Geraldine Salinas stood perfectly still in the hallway. The bell was going to ring in a minute or two. Gerry held her notebook in one hand and the book she was reading for class, Peace and Boats, in the other. “What’s it about?” some overfamiliar stranger would ask her. “Peace,” Gerry would invariably reply. “And boats.”
Gerry was a senior in high school, the month was April, and as far as she cared, school should have been over by now. A few minutes ago swarms of students had rushed to their lockers and congested the hallways like cholesterol. Now there were stragglers here and there, a milder flow of people milling about. Somebody must have spilled a drink on the floor since the last time the janitor had come through, because every time someone went by, their shoes stuck to the floor momentarily, but all they had to do was pull a bit harder and they could go along their way, sticking, slapping and snapping down the hallway like their tennis shoes had turned into flip flops made of dead fish. Gerry breathed deep and caught a whiff of what might have been Mountain Dew. It might have been her imagination growing on her, a placebo of sorts caused by the sticky snapping.
Two out of five minutes had passed. The bell would ring in three minutes.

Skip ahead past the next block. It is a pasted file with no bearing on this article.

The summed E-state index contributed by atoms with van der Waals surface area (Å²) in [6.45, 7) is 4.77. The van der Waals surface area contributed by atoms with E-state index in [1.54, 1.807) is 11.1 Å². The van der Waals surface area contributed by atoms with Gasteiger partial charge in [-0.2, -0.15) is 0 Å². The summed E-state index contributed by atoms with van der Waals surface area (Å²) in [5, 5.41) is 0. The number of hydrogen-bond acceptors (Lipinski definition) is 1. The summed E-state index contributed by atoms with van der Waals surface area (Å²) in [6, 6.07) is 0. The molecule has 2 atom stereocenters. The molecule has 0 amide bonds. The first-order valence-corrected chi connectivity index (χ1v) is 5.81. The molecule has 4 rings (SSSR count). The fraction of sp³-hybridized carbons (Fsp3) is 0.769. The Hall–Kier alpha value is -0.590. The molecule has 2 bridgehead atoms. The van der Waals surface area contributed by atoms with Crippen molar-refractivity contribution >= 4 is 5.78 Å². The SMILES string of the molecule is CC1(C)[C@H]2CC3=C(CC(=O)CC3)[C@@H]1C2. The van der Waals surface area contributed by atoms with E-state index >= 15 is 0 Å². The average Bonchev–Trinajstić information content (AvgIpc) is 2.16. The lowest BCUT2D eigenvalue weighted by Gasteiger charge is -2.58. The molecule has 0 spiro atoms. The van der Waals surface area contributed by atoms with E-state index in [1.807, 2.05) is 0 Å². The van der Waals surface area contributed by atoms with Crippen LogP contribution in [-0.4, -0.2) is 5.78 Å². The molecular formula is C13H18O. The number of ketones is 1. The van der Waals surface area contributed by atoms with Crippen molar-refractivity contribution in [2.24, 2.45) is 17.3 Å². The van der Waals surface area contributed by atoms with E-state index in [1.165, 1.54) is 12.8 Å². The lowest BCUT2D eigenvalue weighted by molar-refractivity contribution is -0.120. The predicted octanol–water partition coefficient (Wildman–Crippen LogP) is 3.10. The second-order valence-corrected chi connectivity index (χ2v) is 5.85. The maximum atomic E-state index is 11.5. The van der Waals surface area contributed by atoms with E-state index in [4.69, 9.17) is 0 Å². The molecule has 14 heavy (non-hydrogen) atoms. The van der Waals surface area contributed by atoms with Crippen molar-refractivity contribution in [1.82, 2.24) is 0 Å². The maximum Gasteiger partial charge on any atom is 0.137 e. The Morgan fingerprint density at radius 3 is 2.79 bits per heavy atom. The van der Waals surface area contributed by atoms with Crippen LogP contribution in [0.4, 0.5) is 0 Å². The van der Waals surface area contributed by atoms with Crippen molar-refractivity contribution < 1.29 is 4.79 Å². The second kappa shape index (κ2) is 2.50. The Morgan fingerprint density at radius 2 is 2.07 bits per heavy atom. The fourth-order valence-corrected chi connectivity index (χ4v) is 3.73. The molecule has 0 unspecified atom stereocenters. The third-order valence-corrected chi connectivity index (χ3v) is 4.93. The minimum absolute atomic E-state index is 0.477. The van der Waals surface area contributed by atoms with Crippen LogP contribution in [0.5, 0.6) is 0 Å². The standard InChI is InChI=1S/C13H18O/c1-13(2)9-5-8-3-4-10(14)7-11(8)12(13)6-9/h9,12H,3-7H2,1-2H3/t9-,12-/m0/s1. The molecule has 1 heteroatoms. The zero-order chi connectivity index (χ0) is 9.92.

It wasn’t that she disliked school. Gerry liked school. She liked Peace and Boats and she liked learning about the symbolism and junk in the book. It was relatively recent, a bestseller last year, the kind of book that adults read if they subscribed to Time or watched the news or still kept up with Oprah. High schoolers would never read the book unless, like Gerry, they were in Advanced English, ahead of the regular senior class but not quite to AP levels. When a student was in AP Literature, they always read classics and talked about philosophy and history, never touching anything that was published less than sixty years ago unless there happened to be a book signing that evening. It had always been that way. The regular English 12 class had kids who didn’t read anything, always carrying around a copy of Lord of the Flies that they’d never read because they had already never read the book in their first three years of high school. Nobody in the English 12 class was anyone who could do anything to resist being listed as “joining the work force” instead of just going the college route, as far as Gerry had ever seen. The teachers probably saw it too. At least, it seemed that way. None of the teachers seemed that relatable, although Gerry didn’t mind her Advanced English instructor. The AP kids could swell their egos and occasionally their brains and the English 12 kids could spill Mountain Dew in the hallway even though soft drinks weren’t allowed outside of the cafeteria and nothing would change any of that, as if anything could. Meanwhile, Advanced English students all shared the somewhat-relatable Mr. Peters who kept up with whatever was at the top of the New York Times Bestseller List and just assigned his favorite book from that lot.